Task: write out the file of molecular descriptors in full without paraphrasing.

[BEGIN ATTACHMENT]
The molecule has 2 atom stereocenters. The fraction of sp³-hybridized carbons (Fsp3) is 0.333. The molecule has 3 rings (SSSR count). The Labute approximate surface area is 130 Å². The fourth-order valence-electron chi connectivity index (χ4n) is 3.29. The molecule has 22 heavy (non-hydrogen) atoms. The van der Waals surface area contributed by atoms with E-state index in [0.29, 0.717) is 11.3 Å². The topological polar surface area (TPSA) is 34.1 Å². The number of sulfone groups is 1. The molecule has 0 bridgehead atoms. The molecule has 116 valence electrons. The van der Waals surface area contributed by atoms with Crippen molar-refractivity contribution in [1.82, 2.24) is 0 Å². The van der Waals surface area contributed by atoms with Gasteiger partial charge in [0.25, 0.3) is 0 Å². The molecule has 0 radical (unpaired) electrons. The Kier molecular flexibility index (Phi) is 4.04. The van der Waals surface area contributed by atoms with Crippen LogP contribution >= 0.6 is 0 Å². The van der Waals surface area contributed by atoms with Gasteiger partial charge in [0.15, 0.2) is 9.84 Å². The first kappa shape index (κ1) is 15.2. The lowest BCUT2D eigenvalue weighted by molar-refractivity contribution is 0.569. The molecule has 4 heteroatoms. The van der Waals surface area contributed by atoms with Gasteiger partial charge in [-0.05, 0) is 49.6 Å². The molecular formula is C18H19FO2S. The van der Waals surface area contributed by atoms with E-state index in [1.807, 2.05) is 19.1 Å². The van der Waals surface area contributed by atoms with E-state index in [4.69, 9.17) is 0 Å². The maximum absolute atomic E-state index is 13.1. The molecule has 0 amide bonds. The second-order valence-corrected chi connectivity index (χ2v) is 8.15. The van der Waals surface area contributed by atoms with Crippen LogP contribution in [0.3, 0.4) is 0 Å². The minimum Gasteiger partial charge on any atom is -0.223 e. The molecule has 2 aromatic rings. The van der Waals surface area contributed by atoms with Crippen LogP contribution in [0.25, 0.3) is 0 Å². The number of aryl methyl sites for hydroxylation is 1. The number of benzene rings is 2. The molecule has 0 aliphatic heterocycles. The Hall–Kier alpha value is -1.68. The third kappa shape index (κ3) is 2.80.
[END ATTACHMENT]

The molecule has 2 atom stereocenters. The fraction of sp³-hybridized carbons (Fsp3) is 0.333. The molecule has 3 rings (SSSR count). The Labute approximate surface area is 130 Å². The fourth-order valence-electron chi connectivity index (χ4n) is 3.29. The molecule has 22 heavy (non-hydrogen) atoms. The van der Waals surface area contributed by atoms with E-state index in [0.29, 0.717) is 11.3 Å². The topological polar surface area (TPSA) is 34.1 Å². The number of sulfone groups is 1. The molecule has 0 bridgehead atoms. The molecule has 116 valence electrons. The van der Waals surface area contributed by atoms with Crippen molar-refractivity contribution in [1.82, 2.24) is 0 Å². The van der Waals surface area contributed by atoms with Gasteiger partial charge in [0.25, 0.3) is 0 Å². The molecule has 0 radical (unpaired) electrons. The Kier molecular flexibility index (Phi) is 4.04. The van der Waals surface area contributed by atoms with Crippen LogP contribution >= 0.6 is 0 Å². The van der Waals surface area contributed by atoms with Gasteiger partial charge in [0.15, 0.2) is 9.84 Å². The first kappa shape index (κ1) is 15.2. The lowest BCUT2D eigenvalue weighted by molar-refractivity contribution is 0.569. The molecule has 4 heteroatoms. The van der Waals surface area contributed by atoms with Gasteiger partial charge in [-0.05, 0) is 49.6 Å². The molecular formula is C18H19FO2S. The van der Waals surface area contributed by atoms with E-state index in [1.807, 2.05) is 19.1 Å². The van der Waals surface area contributed by atoms with E-state index in [4.69, 9.17) is 0 Å². The maximum absolute atomic E-state index is 13.1. The molecule has 0 amide bonds. The second-order valence-corrected chi connectivity index (χ2v) is 8.15. The van der Waals surface area contributed by atoms with Crippen LogP contribution in [0.3, 0.4) is 0 Å². The minimum Gasteiger partial charge on any atom is -0.223 e. The molecule has 2 aromatic rings. The van der Waals surface area contributed by atoms with Crippen LogP contribution in [0.25, 0.3) is 0 Å². The number of aryl methyl sites for hydroxylation is 1. The number of benzene rings is 2. The molecule has 0 aliphatic heterocycles. The Hall–Kier alpha value is -1.68. The third kappa shape index (κ3) is 2.80.